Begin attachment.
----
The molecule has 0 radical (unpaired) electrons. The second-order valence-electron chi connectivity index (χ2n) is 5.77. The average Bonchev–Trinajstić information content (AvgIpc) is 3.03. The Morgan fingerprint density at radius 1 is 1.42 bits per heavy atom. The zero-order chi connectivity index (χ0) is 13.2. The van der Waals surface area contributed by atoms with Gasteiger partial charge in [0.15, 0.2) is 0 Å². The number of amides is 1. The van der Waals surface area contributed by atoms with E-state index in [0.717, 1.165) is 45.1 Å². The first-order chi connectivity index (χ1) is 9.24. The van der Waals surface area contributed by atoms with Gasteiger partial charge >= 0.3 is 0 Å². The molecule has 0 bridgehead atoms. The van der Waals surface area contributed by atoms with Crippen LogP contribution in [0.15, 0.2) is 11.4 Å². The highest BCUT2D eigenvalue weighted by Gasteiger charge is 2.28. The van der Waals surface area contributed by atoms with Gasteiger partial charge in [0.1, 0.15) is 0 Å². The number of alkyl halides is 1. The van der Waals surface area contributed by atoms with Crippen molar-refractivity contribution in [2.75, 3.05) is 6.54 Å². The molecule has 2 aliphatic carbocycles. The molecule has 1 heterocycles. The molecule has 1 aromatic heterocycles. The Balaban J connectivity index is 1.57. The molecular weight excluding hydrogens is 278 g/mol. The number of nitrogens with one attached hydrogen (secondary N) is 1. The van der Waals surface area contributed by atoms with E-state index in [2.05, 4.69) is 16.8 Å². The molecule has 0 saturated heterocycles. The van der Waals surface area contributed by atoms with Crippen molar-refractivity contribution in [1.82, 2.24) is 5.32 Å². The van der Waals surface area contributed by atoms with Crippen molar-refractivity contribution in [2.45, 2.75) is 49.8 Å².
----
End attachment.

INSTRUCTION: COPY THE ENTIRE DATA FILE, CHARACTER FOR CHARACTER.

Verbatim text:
The molecule has 0 radical (unpaired) electrons. The second-order valence-electron chi connectivity index (χ2n) is 5.77. The average Bonchev–Trinajstić information content (AvgIpc) is 3.03. The Morgan fingerprint density at radius 1 is 1.42 bits per heavy atom. The zero-order chi connectivity index (χ0) is 13.2. The van der Waals surface area contributed by atoms with Gasteiger partial charge in [0.15, 0.2) is 0 Å². The number of amides is 1. The van der Waals surface area contributed by atoms with E-state index in [0.717, 1.165) is 45.1 Å². The first-order chi connectivity index (χ1) is 9.24. The van der Waals surface area contributed by atoms with Gasteiger partial charge >= 0.3 is 0 Å². The molecule has 0 bridgehead atoms. The van der Waals surface area contributed by atoms with Crippen LogP contribution in [0.15, 0.2) is 11.4 Å². The highest BCUT2D eigenvalue weighted by Gasteiger charge is 2.28. The van der Waals surface area contributed by atoms with Gasteiger partial charge in [0.1, 0.15) is 0 Å². The number of alkyl halides is 1. The van der Waals surface area contributed by atoms with Crippen molar-refractivity contribution in [2.75, 3.05) is 6.54 Å². The molecule has 2 aliphatic carbocycles. The molecule has 1 heterocycles. The molecule has 1 aromatic heterocycles. The Balaban J connectivity index is 1.57. The molecular weight excluding hydrogens is 278 g/mol. The number of nitrogens with one attached hydrogen (secondary N) is 1. The van der Waals surface area contributed by atoms with E-state index in [2.05, 4.69) is 16.8 Å². The molecule has 0 saturated heterocycles. The van der Waals surface area contributed by atoms with Crippen molar-refractivity contribution in [1.82, 2.24) is 5.32 Å². The van der Waals surface area contributed by atoms with Crippen molar-refractivity contribution in [2.45, 2.75) is 49.8 Å².